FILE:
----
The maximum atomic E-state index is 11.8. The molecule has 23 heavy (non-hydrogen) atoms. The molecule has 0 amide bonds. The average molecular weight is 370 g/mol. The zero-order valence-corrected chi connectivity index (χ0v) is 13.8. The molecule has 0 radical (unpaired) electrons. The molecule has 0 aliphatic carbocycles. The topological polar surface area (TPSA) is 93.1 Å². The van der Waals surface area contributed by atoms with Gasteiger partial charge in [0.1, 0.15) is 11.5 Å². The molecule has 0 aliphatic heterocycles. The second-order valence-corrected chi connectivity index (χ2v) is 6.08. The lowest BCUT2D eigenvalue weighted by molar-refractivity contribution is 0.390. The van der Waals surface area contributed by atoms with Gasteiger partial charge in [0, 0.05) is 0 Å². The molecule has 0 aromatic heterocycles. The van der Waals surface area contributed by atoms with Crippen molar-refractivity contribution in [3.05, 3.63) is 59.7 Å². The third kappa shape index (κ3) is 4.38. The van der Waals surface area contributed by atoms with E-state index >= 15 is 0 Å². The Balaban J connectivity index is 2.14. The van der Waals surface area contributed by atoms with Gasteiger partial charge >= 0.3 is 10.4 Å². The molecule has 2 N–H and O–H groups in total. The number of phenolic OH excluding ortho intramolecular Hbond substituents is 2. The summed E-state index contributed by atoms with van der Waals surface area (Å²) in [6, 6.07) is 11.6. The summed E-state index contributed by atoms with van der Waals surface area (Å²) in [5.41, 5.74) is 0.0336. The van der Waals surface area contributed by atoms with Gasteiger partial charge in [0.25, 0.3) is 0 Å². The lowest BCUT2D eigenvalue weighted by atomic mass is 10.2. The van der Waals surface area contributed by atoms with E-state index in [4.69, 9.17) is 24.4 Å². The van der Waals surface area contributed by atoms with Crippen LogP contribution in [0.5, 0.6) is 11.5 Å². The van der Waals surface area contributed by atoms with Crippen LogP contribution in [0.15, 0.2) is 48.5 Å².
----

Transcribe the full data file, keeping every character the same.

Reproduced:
The maximum atomic E-state index is 11.8. The molecule has 23 heavy (non-hydrogen) atoms. The molecule has 0 amide bonds. The average molecular weight is 370 g/mol. The zero-order valence-corrected chi connectivity index (χ0v) is 13.8. The molecule has 0 radical (unpaired) electrons. The molecule has 0 aliphatic carbocycles. The topological polar surface area (TPSA) is 93.1 Å². The van der Waals surface area contributed by atoms with Gasteiger partial charge in [0.1, 0.15) is 11.5 Å². The molecule has 0 aliphatic heterocycles. The second-order valence-corrected chi connectivity index (χ2v) is 6.08. The lowest BCUT2D eigenvalue weighted by molar-refractivity contribution is 0.390. The van der Waals surface area contributed by atoms with Gasteiger partial charge in [0, 0.05) is 0 Å². The molecule has 0 aromatic heterocycles. The van der Waals surface area contributed by atoms with Crippen molar-refractivity contribution in [3.05, 3.63) is 59.7 Å². The third kappa shape index (κ3) is 4.38. The van der Waals surface area contributed by atoms with E-state index >= 15 is 0 Å². The Balaban J connectivity index is 2.14. The van der Waals surface area contributed by atoms with Gasteiger partial charge >= 0.3 is 10.4 Å². The molecule has 2 N–H and O–H groups in total. The number of phenolic OH excluding ortho intramolecular Hbond substituents is 2. The summed E-state index contributed by atoms with van der Waals surface area (Å²) in [6, 6.07) is 11.6. The summed E-state index contributed by atoms with van der Waals surface area (Å²) in [5.41, 5.74) is 0.0336. The van der Waals surface area contributed by atoms with Gasteiger partial charge in [0.25, 0.3) is 0 Å². The lowest BCUT2D eigenvalue weighted by atomic mass is 10.2. The van der Waals surface area contributed by atoms with E-state index in [4.69, 9.17) is 24.4 Å². The van der Waals surface area contributed by atoms with Crippen LogP contribution in [0.5, 0.6) is 11.5 Å². The van der Waals surface area contributed by atoms with Crippen LogP contribution in [0.15, 0.2) is 48.5 Å².